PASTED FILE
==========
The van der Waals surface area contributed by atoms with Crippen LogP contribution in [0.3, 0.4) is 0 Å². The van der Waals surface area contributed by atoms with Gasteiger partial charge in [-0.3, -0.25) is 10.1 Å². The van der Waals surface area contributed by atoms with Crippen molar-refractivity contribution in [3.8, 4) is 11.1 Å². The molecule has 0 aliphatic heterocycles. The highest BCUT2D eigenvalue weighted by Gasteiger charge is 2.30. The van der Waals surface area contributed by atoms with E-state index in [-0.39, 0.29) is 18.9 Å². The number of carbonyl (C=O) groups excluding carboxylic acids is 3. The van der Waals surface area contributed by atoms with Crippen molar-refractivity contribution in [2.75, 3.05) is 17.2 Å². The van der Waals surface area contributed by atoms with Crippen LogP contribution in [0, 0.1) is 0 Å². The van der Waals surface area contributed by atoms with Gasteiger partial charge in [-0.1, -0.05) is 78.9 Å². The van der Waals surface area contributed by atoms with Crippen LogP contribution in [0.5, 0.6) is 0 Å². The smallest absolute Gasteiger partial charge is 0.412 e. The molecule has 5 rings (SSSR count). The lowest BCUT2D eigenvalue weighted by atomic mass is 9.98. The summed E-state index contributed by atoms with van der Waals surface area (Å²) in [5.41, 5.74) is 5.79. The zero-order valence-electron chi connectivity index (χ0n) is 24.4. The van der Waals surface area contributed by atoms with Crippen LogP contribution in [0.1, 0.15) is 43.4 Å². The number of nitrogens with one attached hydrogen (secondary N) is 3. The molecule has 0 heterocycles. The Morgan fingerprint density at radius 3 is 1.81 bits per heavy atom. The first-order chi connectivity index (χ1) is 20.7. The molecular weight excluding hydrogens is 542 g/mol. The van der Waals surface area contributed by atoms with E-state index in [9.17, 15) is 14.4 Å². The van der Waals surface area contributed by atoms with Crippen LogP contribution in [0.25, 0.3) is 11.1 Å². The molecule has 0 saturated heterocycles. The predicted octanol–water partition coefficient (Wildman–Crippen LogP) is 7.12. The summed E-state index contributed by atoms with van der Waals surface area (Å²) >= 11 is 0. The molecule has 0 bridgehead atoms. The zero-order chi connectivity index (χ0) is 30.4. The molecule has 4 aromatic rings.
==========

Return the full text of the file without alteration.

The van der Waals surface area contributed by atoms with Crippen LogP contribution in [0.3, 0.4) is 0 Å². The van der Waals surface area contributed by atoms with Gasteiger partial charge in [-0.3, -0.25) is 10.1 Å². The van der Waals surface area contributed by atoms with Crippen molar-refractivity contribution in [3.8, 4) is 11.1 Å². The molecule has 0 aliphatic heterocycles. The highest BCUT2D eigenvalue weighted by Gasteiger charge is 2.30. The van der Waals surface area contributed by atoms with E-state index in [-0.39, 0.29) is 18.9 Å². The number of carbonyl (C=O) groups excluding carboxylic acids is 3. The van der Waals surface area contributed by atoms with Crippen molar-refractivity contribution in [2.75, 3.05) is 17.2 Å². The van der Waals surface area contributed by atoms with Crippen LogP contribution in [0, 0.1) is 0 Å². The van der Waals surface area contributed by atoms with Gasteiger partial charge in [-0.1, -0.05) is 78.9 Å². The van der Waals surface area contributed by atoms with Crippen LogP contribution in [0.5, 0.6) is 0 Å². The smallest absolute Gasteiger partial charge is 0.412 e. The molecule has 5 rings (SSSR count). The lowest BCUT2D eigenvalue weighted by atomic mass is 9.98. The summed E-state index contributed by atoms with van der Waals surface area (Å²) in [5.41, 5.74) is 5.79. The zero-order valence-electron chi connectivity index (χ0n) is 24.4. The van der Waals surface area contributed by atoms with Crippen LogP contribution in [0.1, 0.15) is 43.4 Å². The number of nitrogens with one attached hydrogen (secondary N) is 3. The molecule has 0 heterocycles. The Morgan fingerprint density at radius 3 is 1.81 bits per heavy atom. The first-order chi connectivity index (χ1) is 20.7. The molecular weight excluding hydrogens is 542 g/mol. The van der Waals surface area contributed by atoms with E-state index in [9.17, 15) is 14.4 Å². The van der Waals surface area contributed by atoms with Crippen LogP contribution in [0.25, 0.3) is 11.1 Å². The molecule has 0 saturated heterocycles. The predicted octanol–water partition coefficient (Wildman–Crippen LogP) is 7.12. The summed E-state index contributed by atoms with van der Waals surface area (Å²) >= 11 is 0. The molecule has 0 bridgehead atoms. The zero-order chi connectivity index (χ0) is 30.4. The molecule has 4 aromatic rings.